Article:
S.F. Sorrow was released in mono and stereo; both have been rereleased on CD by Snapper Records. The band’s members have expressed a strong preference for the mono mix.

S.F. Sorrow’s narrative is different from others in the rock opera/concept album genre: while Tommy and Pink Floyd’s The Wall relay their concept through the lyrics of their songs, The Pretty Things tell the bulk of the story through small paragraph-like chapters which were printed between each song’s lyrics in the liner notes of the LP and the CD. These explanatory notes were read aloud between song performances by Arthur Brown during The Pretty Things’ first of two known live performances of the opera. The second occurred on 10 April 2009 at the 5th annual Le Beat Bespoke Weekender sponsored by Mojo magazine.

Like Tommy, S.F. Sorrow opens with the birth of the story’s protagonist at the turn of the 20th century. Sebastian F. Sorrow is born in a small nameless town to ordinary parents in a house called “Number Three”. The town is supported by a factory of some sort, referred to as the “Misery Factory”. (“S.F. Sorrow Is Born”) Sorrow, an imaginative boy, has a relatively normal childhood until it ends abruptly when he needs to get a job. He goes to work with his father at the Misery Factory, from which many men have been laid off. This might make S.F. the object of hate in a sense that he might be a scab in the story, or perhaps the young boy who is taking some older man’s job, and he comes into his sexual adolescence during this period (“Bracelets of Fingers”).

Sorrow’s life is not yet over, though. Joy still exists for him in the form of a pretty girl across the street. She says ‘Good morning’ to him every day, and he thinks about her constantly. This is the factor that keeps him going despite his childhood’s abrupt ending. The two fall in love and become engaged, but their marriage plans are cut short when Sorrow is drafted (“She Says Good Morning”).


John Charles Alder (aka Twink) of The Pretty Things performs on stage in 1968 in Copenhagen, Denmark.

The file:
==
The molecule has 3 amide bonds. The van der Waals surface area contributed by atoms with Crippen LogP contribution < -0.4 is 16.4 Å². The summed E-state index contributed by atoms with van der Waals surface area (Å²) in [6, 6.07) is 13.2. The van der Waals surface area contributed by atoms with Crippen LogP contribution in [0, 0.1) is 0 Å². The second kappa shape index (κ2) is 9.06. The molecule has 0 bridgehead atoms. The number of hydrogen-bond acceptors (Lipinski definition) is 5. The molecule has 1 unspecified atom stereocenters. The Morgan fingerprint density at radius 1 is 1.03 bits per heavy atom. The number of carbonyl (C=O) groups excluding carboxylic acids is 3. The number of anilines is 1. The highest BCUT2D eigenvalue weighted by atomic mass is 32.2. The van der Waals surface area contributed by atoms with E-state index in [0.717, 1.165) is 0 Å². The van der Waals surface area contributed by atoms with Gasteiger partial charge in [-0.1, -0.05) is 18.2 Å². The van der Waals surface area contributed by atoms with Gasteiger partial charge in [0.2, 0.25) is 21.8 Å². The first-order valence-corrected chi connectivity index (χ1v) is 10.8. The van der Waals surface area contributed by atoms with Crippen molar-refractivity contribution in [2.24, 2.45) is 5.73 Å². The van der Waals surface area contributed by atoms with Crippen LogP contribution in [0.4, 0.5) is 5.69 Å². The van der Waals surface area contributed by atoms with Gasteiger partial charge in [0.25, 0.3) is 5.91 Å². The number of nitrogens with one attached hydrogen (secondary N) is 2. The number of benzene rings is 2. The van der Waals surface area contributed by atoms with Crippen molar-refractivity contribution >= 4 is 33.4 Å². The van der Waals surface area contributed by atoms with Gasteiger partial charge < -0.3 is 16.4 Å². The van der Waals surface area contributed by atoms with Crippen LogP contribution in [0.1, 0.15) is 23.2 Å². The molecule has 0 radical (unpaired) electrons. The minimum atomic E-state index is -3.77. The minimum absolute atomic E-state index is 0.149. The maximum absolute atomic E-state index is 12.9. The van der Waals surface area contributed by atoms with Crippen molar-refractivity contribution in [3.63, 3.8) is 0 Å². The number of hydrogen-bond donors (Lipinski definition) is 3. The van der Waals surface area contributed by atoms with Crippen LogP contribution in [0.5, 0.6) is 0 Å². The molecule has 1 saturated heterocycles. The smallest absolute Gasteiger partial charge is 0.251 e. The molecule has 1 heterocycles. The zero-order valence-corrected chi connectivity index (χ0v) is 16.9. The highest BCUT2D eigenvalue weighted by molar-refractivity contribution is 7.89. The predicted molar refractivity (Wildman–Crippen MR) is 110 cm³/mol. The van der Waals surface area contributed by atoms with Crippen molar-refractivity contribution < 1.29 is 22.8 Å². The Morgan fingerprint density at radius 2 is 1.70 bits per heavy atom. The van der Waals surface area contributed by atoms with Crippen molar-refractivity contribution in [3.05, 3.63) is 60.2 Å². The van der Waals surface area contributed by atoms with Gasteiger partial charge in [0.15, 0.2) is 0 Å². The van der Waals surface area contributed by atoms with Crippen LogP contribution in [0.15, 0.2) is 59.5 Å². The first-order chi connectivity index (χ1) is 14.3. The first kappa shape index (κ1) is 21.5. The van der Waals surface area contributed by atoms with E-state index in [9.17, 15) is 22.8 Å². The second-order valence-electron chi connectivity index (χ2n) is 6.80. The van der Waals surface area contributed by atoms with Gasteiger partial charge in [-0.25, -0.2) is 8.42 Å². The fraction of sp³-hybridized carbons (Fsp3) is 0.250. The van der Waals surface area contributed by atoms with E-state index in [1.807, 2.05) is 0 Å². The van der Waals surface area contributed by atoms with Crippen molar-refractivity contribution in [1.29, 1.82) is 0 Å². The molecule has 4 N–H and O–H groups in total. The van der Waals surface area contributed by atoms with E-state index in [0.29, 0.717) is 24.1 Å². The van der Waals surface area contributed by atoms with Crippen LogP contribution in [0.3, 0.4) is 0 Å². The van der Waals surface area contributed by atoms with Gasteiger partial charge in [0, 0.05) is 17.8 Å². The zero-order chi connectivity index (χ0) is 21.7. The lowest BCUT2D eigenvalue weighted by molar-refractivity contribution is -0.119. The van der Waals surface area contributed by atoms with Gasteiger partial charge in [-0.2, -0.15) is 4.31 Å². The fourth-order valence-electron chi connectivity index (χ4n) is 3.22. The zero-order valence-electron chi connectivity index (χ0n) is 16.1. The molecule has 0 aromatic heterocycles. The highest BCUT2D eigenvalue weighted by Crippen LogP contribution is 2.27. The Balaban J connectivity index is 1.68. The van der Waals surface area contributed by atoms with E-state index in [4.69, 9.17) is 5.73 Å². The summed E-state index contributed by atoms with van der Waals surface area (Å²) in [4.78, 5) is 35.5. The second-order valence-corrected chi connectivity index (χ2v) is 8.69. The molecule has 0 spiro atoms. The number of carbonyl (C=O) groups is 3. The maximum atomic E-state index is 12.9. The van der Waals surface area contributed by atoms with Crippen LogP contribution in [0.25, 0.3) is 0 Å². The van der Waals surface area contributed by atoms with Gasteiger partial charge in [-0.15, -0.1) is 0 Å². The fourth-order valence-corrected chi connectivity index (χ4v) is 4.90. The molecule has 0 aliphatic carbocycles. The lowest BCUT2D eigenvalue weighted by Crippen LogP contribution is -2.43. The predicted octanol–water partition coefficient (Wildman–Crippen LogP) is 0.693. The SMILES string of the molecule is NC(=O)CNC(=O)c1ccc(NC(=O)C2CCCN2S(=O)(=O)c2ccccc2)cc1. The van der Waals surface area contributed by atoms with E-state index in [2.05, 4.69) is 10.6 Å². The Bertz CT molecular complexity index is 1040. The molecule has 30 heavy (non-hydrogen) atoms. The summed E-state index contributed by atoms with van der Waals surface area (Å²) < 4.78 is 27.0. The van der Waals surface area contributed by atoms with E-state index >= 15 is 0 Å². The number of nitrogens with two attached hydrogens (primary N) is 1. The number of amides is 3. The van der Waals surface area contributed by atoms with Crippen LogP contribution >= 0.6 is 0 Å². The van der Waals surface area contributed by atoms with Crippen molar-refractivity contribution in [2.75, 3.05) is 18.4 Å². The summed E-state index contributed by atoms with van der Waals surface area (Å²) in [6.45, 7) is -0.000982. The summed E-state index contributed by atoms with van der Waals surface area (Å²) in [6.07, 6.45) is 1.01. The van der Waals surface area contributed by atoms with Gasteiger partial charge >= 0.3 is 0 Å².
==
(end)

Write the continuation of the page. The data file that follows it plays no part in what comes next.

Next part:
Sorrow joins a light infantry (“Private Sorrow”) and goes off to fight in a war, possibly World War I. Sorrow sinks into a daze, living out the entire war in a funk. Soon the sounds of gunfire and artillery become the rhythm to his life in a daydream. He survives the war and settles down in a land called “Amerik” (obviously referring to the country America, because the first words of the song “Balloon Burning” are “New York”). Sorrow’s fiancée travels by a balloon, the Windenberg (Hindenburg) to join him, but it bursts into flame at arrival (“Balloon Burning”), killing all aboard. Sorrow is left alone, his beloved fiancée dead (“Death”).

Sorrow drifts into a state of depression that leads him on an epic journey to the centre of his subconscious. When wandering the streets, he encounters the mysterious Baron Saturday. (A character intended to represent Baron Samedi, a deity in Haitian Voodoo religion.) The black-cloaked Saturday invites Sorrow to take a journey and then, without waiting for a response, “borrows his eyes” and initiates a trip through the Underworld (“Baron Saturday”).

The trippish quest begins by taking flight into the air, where Sorrow is driven by a whip-cracking Baron Saturday. Sorrow thinks he is flying toward the moon, which would have been lovely as he always had a fascination with it, but instead he sees that it is instead his own face. The Baron pushes him through the mouth of the face and then down the throat where they find a set of oak doors. Saturday throws them open and prompts S.F. Sorrow inside where he finds a room full of mirrors (“The Journey”). Each one of them shows a memory from his childhood, which Baron Saturday suggests that he studies well. After the hall of mirrors comes a long winding staircase which brings him to two opaque mirrors that show him the horrible truths and revelations from his life (“I See You”).

Alternate US front + back cover

Sorrow is destroyed by his journey; it leads him to understand that no one can be trusted any longer, and that society will only do away with you when you become old and serve it no longer (“Trust”). He is driven into a dark mental seclusion where he suffers from eternal loneliness. Much like The Wall, S.F. Sorrow is the tale of a man who has endured hardships which he uses to build into a mental wall that cuts him off from the rest of the waking world, and leaves them without light (“Old Man Going”). At the end of the album he identifies himself as “the loneliest person in the world” (“Loneliest Person”).

A number of critics over the years have suggested that one reason for the album’s lack of success was the album’s very negative and sad storyline.